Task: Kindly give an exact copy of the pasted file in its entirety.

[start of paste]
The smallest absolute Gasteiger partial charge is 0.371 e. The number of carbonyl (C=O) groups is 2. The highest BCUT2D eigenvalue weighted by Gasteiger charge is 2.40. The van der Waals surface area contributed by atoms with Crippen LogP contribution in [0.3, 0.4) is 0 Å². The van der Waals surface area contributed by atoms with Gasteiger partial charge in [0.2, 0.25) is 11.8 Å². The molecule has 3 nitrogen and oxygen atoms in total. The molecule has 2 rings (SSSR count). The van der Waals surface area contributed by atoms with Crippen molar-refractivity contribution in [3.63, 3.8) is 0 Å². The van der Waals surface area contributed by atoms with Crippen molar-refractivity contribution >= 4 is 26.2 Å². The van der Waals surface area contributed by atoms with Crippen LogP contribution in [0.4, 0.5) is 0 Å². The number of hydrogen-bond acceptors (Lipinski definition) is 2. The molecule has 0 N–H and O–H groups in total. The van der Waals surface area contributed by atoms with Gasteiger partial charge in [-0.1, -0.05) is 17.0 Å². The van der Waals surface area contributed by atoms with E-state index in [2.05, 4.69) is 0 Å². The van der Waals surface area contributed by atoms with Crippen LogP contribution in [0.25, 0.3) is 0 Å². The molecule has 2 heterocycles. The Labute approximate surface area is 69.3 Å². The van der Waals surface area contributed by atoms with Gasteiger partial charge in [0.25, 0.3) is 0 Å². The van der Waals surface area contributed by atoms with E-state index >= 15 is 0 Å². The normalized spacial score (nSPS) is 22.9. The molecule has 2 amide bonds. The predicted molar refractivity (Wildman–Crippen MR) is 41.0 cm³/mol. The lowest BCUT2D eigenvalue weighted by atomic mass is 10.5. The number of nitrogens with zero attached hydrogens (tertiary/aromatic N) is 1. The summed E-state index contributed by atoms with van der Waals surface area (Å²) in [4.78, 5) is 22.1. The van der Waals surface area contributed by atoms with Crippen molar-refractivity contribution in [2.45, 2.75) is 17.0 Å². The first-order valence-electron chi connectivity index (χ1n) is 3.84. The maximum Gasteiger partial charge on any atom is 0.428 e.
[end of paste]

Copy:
The smallest absolute Gasteiger partial charge is 0.371 e. The number of carbonyl (C=O) groups is 2. The highest BCUT2D eigenvalue weighted by Gasteiger charge is 2.40. The van der Waals surface area contributed by atoms with Crippen LogP contribution in [0.3, 0.4) is 0 Å². The van der Waals surface area contributed by atoms with Gasteiger partial charge in [0.2, 0.25) is 11.8 Å². The molecule has 3 nitrogen and oxygen atoms in total. The molecule has 2 rings (SSSR count). The van der Waals surface area contributed by atoms with Crippen molar-refractivity contribution in [3.63, 3.8) is 0 Å². The van der Waals surface area contributed by atoms with Crippen molar-refractivity contribution >= 4 is 26.2 Å². The van der Waals surface area contributed by atoms with Crippen LogP contribution in [0.4, 0.5) is 0 Å². The number of hydrogen-bond acceptors (Lipinski definition) is 2. The molecule has 0 N–H and O–H groups in total. The van der Waals surface area contributed by atoms with Gasteiger partial charge in [-0.1, -0.05) is 17.0 Å². The van der Waals surface area contributed by atoms with E-state index in [2.05, 4.69) is 0 Å². The van der Waals surface area contributed by atoms with Crippen LogP contribution in [0.25, 0.3) is 0 Å². The molecule has 2 heterocycles. The Labute approximate surface area is 69.3 Å². The van der Waals surface area contributed by atoms with Gasteiger partial charge in [0.25, 0.3) is 0 Å². The van der Waals surface area contributed by atoms with E-state index >= 15 is 0 Å². The normalized spacial score (nSPS) is 22.9. The molecule has 2 amide bonds. The predicted molar refractivity (Wildman–Crippen MR) is 41.0 cm³/mol. The lowest BCUT2D eigenvalue weighted by atomic mass is 10.5. The number of nitrogens with zero attached hydrogens (tertiary/aromatic N) is 1. The summed E-state index contributed by atoms with van der Waals surface area (Å²) in [4.78, 5) is 22.1. The van der Waals surface area contributed by atoms with Crippen molar-refractivity contribution in [2.45, 2.75) is 17.0 Å². The first-order valence-electron chi connectivity index (χ1n) is 3.84. The maximum Gasteiger partial charge on any atom is 0.428 e.